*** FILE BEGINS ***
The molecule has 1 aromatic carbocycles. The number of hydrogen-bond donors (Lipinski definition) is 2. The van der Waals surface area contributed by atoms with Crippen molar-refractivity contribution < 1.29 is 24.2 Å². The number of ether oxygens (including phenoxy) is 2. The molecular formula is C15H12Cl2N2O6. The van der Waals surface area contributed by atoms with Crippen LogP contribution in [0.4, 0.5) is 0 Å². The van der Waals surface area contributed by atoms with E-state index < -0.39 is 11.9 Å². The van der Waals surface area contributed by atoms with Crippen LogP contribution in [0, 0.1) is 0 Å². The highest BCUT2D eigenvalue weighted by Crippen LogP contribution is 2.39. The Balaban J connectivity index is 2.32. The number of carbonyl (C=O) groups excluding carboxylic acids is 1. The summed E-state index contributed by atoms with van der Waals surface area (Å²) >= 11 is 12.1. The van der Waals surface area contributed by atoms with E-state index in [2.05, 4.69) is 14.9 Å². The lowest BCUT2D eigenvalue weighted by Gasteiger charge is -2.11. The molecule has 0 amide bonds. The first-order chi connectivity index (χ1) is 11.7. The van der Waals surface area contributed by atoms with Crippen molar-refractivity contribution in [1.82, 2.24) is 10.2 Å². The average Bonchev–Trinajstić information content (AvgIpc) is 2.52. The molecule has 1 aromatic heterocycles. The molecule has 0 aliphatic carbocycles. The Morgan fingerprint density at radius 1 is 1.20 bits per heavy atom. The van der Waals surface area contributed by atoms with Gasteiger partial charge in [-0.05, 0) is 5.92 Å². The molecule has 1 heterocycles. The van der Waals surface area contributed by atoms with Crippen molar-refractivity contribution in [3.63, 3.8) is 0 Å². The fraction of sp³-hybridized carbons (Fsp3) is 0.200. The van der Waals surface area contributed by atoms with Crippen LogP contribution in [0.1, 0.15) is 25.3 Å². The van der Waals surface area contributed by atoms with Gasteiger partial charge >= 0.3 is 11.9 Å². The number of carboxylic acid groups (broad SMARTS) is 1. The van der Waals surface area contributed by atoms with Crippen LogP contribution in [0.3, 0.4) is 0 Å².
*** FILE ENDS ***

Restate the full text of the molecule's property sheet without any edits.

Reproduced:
The molecule has 1 aromatic carbocycles. The number of hydrogen-bond donors (Lipinski definition) is 2. The van der Waals surface area contributed by atoms with Crippen molar-refractivity contribution < 1.29 is 24.2 Å². The number of ether oxygens (including phenoxy) is 2. The molecular formula is C15H12Cl2N2O6. The van der Waals surface area contributed by atoms with Crippen LogP contribution in [0.4, 0.5) is 0 Å². The van der Waals surface area contributed by atoms with E-state index < -0.39 is 11.9 Å². The van der Waals surface area contributed by atoms with Crippen LogP contribution in [0, 0.1) is 0 Å². The highest BCUT2D eigenvalue weighted by Crippen LogP contribution is 2.39. The Balaban J connectivity index is 2.32. The number of carbonyl (C=O) groups excluding carboxylic acids is 1. The summed E-state index contributed by atoms with van der Waals surface area (Å²) >= 11 is 12.1. The van der Waals surface area contributed by atoms with E-state index in [2.05, 4.69) is 14.9 Å². The lowest BCUT2D eigenvalue weighted by Gasteiger charge is -2.11. The molecule has 0 amide bonds. The first-order chi connectivity index (χ1) is 11.7. The van der Waals surface area contributed by atoms with Crippen molar-refractivity contribution in [1.82, 2.24) is 10.2 Å². The average Bonchev–Trinajstić information content (AvgIpc) is 2.52. The molecule has 1 aromatic heterocycles. The molecule has 0 aliphatic carbocycles. The Morgan fingerprint density at radius 1 is 1.20 bits per heavy atom. The van der Waals surface area contributed by atoms with Gasteiger partial charge in [-0.05, 0) is 5.92 Å². The molecule has 1 heterocycles. The van der Waals surface area contributed by atoms with Crippen molar-refractivity contribution in [3.63, 3.8) is 0 Å². The fraction of sp³-hybridized carbons (Fsp3) is 0.200. The van der Waals surface area contributed by atoms with Crippen LogP contribution in [0.1, 0.15) is 25.3 Å². The van der Waals surface area contributed by atoms with Gasteiger partial charge >= 0.3 is 11.9 Å². The number of carboxylic acid groups (broad SMARTS) is 1. The van der Waals surface area contributed by atoms with Crippen LogP contribution in [0.3, 0.4) is 0 Å².